Preventing, detecting and acting against the illegal transboundary movements of hazardous and other wastes (“illegal traffic”) is a crucial element in the global waste challenge.
The Basel Convention is one of the very few environmental treaties to define a prohibited activity as “criminal”. The fact that illegal traffic is deemed a crime that Parties undertake to prevent and punish says a lot about the international community’s commitment to the environmentally sound management of hazardous and other wastes. Illegal traffic of hazardous waste is unfortunately still very common in all corners of the world.
Under the Basel Convention, illegal traffic is defined as a transboundary movement of hazardous wastes:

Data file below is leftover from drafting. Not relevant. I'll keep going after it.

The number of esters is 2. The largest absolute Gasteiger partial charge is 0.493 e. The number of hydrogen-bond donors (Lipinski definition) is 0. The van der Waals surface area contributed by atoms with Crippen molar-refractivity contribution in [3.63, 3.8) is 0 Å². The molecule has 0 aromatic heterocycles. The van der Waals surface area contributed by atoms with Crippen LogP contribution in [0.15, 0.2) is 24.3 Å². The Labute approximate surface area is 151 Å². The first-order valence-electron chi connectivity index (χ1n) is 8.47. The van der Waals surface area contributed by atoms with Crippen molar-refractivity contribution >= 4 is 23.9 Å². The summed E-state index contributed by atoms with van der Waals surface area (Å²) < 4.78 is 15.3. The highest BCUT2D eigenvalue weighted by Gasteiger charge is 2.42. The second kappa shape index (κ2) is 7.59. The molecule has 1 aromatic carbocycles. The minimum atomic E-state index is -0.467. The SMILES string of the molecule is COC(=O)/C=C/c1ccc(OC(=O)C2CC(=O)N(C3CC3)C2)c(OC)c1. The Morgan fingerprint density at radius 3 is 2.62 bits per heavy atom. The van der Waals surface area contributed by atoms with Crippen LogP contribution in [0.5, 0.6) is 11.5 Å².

- without notification pursuant to the provisions of the Convention to all States concerned;
- without the consent of a State concerned;
- through consent obtained by falsification, misrepresentation or fraud;
- that does not conform in a material way with the documents; or
- that results in deliberate disposal (eg. dumping) of hazardous wastes in contravention of the Convention and of general principles of international law.
Common methods of illegal traffic include making false declarations, the concealment, mixture or double layering of the materials in a shipment and the mislabelling of individual containers. Such methods seek to misrepresent the actual contents of a said shipment and, because of this, the meticulous and thorough scrutiny of national enforcement officers is required to detect cases of illegal traffic.
The Secretariat undertakes technical assistance activities as mandated by the Conference of the Parties. Such activities may be directed at any stakeholder involved in the transboundary movement of hazardous wastes or other wastes. for instance Competent Authorities, Customs, police, prosecutors and judges.